International organizations often offer jobs to die for. But cases of arbitrary actions and bullying are piling up, with legal immunity preventing any action being taken to stop them


Petra Sorge is a freelance journalist in Berlin. Her work has already taken her to many countries, and in 2017, with support from the European Journalism Centre, she investigated the Indian mining sector. But it was in Munich that she found out for the first time just how little employees can rely on the ILO, the International Labour Organization.

The right to legal recourse for Irishman Patrick Corcoran, 54, ends shortly after the Munich-Haar turnoff on the A 99. This is the territory of the European Patent Office (EPO), and even the German Basic Law no longer applies here. For years Corcoran had worked for the Boards of Appeal of the EPO as a judge, essentially deciding on whether patents had been correctly granted. That was until December 2014, when he fell under suspicion of having leaked internal information, and having slandered leading personnel at the Office. Corcoran was suddenly a kind of Number One Enemy of the State on the supranational territory. Frenchman Benoît Battistelli, President of the EPO, started a campaign of vengeance: He set spies on the Irishman, banned him from entering the building, engaged lawyers. Corcoran is today professionally ruined and psychologically shattered. The case of Judge Corcoran is a drastic example of what can go wrong not just at the European Patent Office, but at many other supranational organizations as well, such as the United Nations or the World Trade Organization. Because the organizations themselves, as well as their executives and employees often enjoy immunity, places come into being which are essentially almost outside the law, where only the rules apply which the particular organization has created for itself. If all goes well, the conditions of the job are something to dream about. But what happens if a system of despotic government comes into being within these authorities, under which nobody can protect themselves against pressure, bullying, or even contraventions of human rights?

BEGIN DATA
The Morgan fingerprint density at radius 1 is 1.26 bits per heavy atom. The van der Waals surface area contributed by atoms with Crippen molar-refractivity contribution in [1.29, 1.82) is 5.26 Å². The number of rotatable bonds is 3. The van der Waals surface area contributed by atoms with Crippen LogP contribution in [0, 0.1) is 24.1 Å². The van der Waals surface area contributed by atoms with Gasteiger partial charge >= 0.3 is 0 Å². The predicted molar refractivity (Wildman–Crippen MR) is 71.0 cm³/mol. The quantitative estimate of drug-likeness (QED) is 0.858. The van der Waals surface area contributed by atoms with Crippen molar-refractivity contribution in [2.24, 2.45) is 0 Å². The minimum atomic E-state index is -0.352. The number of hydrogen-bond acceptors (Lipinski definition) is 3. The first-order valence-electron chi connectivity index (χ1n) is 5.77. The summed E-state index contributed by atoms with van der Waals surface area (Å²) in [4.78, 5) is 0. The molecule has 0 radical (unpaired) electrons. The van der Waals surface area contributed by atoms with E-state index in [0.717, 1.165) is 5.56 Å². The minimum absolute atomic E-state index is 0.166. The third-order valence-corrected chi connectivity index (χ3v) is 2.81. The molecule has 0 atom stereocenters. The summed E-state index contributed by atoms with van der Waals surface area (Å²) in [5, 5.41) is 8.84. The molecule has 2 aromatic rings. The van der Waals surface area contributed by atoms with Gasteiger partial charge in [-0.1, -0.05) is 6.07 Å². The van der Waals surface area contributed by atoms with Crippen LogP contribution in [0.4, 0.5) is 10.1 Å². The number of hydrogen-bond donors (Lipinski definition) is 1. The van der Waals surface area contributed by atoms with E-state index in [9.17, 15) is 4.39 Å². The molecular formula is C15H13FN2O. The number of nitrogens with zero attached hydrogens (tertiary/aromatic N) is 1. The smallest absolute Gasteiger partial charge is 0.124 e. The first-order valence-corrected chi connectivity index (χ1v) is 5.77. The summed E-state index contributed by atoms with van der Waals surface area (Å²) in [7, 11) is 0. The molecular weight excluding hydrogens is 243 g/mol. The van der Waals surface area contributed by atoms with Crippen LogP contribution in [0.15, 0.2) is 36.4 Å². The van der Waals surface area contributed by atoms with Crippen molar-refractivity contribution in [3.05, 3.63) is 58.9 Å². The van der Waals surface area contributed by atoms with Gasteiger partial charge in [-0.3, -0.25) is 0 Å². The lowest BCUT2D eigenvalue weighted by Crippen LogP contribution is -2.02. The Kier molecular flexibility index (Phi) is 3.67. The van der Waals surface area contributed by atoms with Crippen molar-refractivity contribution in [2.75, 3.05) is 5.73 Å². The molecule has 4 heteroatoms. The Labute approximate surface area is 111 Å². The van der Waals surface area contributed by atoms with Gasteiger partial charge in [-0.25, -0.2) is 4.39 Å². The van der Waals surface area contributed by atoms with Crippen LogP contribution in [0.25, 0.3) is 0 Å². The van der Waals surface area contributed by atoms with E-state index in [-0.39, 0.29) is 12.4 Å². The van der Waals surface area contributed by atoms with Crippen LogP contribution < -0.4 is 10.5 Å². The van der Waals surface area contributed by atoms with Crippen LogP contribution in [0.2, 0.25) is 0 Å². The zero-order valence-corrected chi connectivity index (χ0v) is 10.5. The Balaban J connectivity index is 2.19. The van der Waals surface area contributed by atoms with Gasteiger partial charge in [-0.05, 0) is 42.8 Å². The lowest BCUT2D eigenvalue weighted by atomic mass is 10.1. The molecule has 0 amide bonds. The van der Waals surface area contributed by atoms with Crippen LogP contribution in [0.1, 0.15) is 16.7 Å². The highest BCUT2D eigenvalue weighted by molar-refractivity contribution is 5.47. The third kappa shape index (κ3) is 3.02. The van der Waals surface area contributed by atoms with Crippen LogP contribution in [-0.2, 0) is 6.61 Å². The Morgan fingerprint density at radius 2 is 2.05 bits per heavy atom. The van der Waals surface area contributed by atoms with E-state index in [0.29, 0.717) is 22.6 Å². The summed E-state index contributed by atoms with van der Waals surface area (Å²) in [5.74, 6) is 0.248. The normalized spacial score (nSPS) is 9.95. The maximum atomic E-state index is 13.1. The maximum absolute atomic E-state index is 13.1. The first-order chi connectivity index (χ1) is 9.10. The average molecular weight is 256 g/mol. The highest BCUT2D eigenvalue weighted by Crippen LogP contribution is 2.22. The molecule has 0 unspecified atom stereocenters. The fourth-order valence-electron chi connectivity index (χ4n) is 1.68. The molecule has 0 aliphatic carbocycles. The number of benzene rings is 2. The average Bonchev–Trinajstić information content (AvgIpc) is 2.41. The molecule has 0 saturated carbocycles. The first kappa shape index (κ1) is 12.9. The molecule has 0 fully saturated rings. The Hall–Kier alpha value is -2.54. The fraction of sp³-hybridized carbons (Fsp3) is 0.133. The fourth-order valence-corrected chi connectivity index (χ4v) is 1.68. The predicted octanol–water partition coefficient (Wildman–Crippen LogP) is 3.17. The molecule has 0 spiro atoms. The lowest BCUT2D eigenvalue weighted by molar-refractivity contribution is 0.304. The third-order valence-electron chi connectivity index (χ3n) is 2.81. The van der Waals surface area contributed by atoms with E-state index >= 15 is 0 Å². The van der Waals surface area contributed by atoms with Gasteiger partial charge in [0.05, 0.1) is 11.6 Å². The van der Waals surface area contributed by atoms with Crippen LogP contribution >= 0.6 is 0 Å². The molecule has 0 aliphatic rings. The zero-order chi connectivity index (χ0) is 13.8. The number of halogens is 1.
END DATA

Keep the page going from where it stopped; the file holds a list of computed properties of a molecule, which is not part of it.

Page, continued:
The fact that there is more than just the Corcoran case has been shown in the interim by the 42nd demonstration by the international staff union at the European Patent Office (SUEPO). Some 300 employees gathered for the most recent event in March. They were not permitted to demonstrate on the premises of the Munich headquarters of the Office on the bank of the River Isar, and were diverted onto the street, blocked off by the police, in front of the black box of a building dating from the ‘seventies. SUEPO are accusing the Patent Office of using these tactics to restrict freedom of opinion and right of assembly, and they decry what they call the “autocratic management style” and “censure” of EPO boss Battistelli. Their slogan is a demand for nothing less than “basic rights now!” According to the Union, it has recently lost almost all its leading personnel: The General Secretary in The Hague has been dismissed. In Munich it met the President and the Vice President. The Treasurer has also been downgraded. SUEPO says that they were all only doing their jobs as staff representatives.

Photo: Stephan Elleringmann/Laif (pages 74 to 75), Antje Berghäuser (Author)

Are staff representatives being bullied out of a job at the EPO? The EPO Directorate, to which a German citizen also belongs in the person of Vice President Raimund Lutz, General Director for Law and International Affairs, denies this. According to them, SUEPO have “always rejected” any serious attempts at dialogue on the part of the management. Not only the union, however, but also former Federal Constitutional Court judge Siegfried Bross, consider much of what goes on at the five locations of the European Patent Office in Munich, Berlin, The Hague, Vienna, and Brussels as being unlawful. He says that “human rights are frequently being violated.” On instructions from US pharmaceutical concerns, Bross has prepared a thick dossier as an expert opinion on the status of the European Patent Convention with regard to constitutional law and the notion of a state governed by law, the act which led to the establishment of the Office in 1977. The task which was defined then was that the EPO should create incentive for companies to pursue innovations, and thereby secure jobs in Europe. In times of trade wars between the USA, China, and Europe threaten, this is needed more than ever.